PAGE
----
Fig. 3 — Brittle fracture initiated within weld connection between beam bottom flange and column flange in steel moment-frame building damaged during the 1994 earthquake in North Ridge, Calif.
Specifically, FEMA 353, Part I, Chapter 5, requires that moment–frame welded connections be scanned to the procedures prescribed in AWS D1.1, Annex K for UT flaw detection and sizing. Also, ultrasonic technicians are required to demonstrate proficiency on weld joint mock–ups that include butt, corner, and T configurations. The mock–ups must include at least 20 known intentional reflectors that represent typical flaws and orientations.

Getting Started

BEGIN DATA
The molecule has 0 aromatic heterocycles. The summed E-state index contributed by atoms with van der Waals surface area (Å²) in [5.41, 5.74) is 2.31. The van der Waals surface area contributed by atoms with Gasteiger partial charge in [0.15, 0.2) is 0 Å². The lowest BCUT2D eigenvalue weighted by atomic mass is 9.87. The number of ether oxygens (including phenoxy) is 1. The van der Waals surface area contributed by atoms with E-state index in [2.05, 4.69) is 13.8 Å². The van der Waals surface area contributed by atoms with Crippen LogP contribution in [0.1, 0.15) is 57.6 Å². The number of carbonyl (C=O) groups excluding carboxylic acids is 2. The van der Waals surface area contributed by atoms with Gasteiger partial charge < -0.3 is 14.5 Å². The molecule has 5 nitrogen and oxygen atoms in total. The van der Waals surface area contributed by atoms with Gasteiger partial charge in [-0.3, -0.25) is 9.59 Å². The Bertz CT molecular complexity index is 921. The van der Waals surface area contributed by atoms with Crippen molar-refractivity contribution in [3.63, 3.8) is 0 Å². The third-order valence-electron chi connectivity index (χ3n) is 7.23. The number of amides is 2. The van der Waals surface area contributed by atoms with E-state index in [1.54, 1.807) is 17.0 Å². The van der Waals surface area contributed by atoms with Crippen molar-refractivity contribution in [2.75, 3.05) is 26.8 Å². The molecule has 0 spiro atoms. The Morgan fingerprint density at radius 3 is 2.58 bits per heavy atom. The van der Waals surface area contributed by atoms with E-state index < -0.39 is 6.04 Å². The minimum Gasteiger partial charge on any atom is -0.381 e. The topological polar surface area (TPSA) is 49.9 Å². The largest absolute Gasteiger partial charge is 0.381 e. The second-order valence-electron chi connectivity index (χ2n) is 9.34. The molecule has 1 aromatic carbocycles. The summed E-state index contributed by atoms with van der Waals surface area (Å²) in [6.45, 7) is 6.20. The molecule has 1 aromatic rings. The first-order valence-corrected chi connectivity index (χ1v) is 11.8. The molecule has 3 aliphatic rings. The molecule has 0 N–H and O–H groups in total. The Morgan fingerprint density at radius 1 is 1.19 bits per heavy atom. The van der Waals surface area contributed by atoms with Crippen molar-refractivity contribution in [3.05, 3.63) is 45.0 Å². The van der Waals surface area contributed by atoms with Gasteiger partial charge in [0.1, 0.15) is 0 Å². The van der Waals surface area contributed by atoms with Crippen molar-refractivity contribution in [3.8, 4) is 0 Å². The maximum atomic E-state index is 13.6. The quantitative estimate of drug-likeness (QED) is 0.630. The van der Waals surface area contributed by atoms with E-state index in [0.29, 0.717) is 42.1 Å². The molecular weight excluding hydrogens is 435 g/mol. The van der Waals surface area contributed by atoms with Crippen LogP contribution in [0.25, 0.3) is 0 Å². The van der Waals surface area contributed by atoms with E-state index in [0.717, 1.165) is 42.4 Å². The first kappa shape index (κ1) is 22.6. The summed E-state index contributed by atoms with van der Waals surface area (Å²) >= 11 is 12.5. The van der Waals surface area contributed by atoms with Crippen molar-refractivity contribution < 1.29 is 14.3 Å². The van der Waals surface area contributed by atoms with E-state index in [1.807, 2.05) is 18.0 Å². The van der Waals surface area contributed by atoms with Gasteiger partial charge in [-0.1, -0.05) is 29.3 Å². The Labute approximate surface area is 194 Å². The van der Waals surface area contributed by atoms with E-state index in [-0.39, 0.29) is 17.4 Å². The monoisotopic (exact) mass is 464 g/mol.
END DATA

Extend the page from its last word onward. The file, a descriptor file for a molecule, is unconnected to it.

Compliance to the FEMA recommendations was untested until the spring of 2002 when a federally funded project in Seattle imposed the FEMA recommended specifications. NDE Professionals, Inc. (NPI), was assigned the task of developing a UT practical examination and test samples for the Northwest Council of Engineering Labs (NWCEL). The examination program was to reflect the FEMA program recommendations. After conferring with the project quality assurance representative and the NWCEL, it was decided that the initial practical examination be modified to first evaluate the technician competency to AWS D1.1, Section 6, Part F, for flaw detection. If the technicians' competency proved to be adequate, additional steps would be made to further develop the program to include the full Annex K evaluation method.